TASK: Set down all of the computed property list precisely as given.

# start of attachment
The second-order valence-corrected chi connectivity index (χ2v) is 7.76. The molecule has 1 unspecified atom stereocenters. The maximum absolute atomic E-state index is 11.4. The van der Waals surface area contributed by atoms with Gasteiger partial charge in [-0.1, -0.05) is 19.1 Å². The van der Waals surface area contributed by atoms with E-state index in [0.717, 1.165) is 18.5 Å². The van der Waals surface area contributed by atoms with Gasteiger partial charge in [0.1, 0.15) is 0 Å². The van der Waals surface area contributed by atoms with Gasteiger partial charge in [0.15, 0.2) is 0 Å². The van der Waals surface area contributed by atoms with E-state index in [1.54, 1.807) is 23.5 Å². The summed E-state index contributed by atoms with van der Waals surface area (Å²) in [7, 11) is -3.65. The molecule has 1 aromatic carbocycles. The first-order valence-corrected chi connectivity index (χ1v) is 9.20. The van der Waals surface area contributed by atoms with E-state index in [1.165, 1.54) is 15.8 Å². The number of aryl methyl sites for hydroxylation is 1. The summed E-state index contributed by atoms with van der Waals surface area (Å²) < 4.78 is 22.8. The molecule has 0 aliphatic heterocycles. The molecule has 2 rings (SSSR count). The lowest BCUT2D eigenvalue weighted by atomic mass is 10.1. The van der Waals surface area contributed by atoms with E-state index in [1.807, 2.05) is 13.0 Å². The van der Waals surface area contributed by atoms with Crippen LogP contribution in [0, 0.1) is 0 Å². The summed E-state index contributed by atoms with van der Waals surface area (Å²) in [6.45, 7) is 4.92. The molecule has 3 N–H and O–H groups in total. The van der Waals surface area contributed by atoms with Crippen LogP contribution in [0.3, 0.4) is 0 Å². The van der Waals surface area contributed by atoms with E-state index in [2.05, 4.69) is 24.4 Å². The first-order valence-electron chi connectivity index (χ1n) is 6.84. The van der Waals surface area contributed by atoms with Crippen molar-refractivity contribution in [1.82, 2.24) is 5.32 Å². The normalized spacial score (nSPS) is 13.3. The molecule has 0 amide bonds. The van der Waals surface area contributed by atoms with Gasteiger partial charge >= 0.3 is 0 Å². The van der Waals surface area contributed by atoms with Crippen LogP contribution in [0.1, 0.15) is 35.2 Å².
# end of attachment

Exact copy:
The second-order valence-corrected chi connectivity index (χ2v) is 7.76. The molecule has 1 unspecified atom stereocenters. The maximum absolute atomic E-state index is 11.4. The van der Waals surface area contributed by atoms with Gasteiger partial charge in [-0.1, -0.05) is 19.1 Å². The van der Waals surface area contributed by atoms with E-state index in [0.717, 1.165) is 18.5 Å². The van der Waals surface area contributed by atoms with Gasteiger partial charge in [0.1, 0.15) is 0 Å². The van der Waals surface area contributed by atoms with Gasteiger partial charge in [0.15, 0.2) is 0 Å². The van der Waals surface area contributed by atoms with E-state index in [1.54, 1.807) is 23.5 Å². The summed E-state index contributed by atoms with van der Waals surface area (Å²) in [7, 11) is -3.65. The molecule has 1 aromatic carbocycles. The first-order valence-corrected chi connectivity index (χ1v) is 9.20. The van der Waals surface area contributed by atoms with E-state index in [1.165, 1.54) is 15.8 Å². The number of aryl methyl sites for hydroxylation is 1. The summed E-state index contributed by atoms with van der Waals surface area (Å²) < 4.78 is 22.8. The molecule has 0 aliphatic heterocycles. The molecule has 2 rings (SSSR count). The lowest BCUT2D eigenvalue weighted by atomic mass is 10.1. The van der Waals surface area contributed by atoms with E-state index in [1.807, 2.05) is 13.0 Å². The van der Waals surface area contributed by atoms with Crippen LogP contribution in [0, 0.1) is 0 Å². The summed E-state index contributed by atoms with van der Waals surface area (Å²) in [6.45, 7) is 4.92. The molecule has 3 N–H and O–H groups in total. The van der Waals surface area contributed by atoms with Crippen LogP contribution in [0.3, 0.4) is 0 Å². The van der Waals surface area contributed by atoms with E-state index in [2.05, 4.69) is 24.4 Å². The first-order valence-electron chi connectivity index (χ1n) is 6.84. The van der Waals surface area contributed by atoms with Crippen molar-refractivity contribution in [1.82, 2.24) is 5.32 Å². The normalized spacial score (nSPS) is 13.3. The molecule has 0 amide bonds. The van der Waals surface area contributed by atoms with Gasteiger partial charge >= 0.3 is 0 Å². The van der Waals surface area contributed by atoms with Crippen LogP contribution in [0.1, 0.15) is 35.2 Å².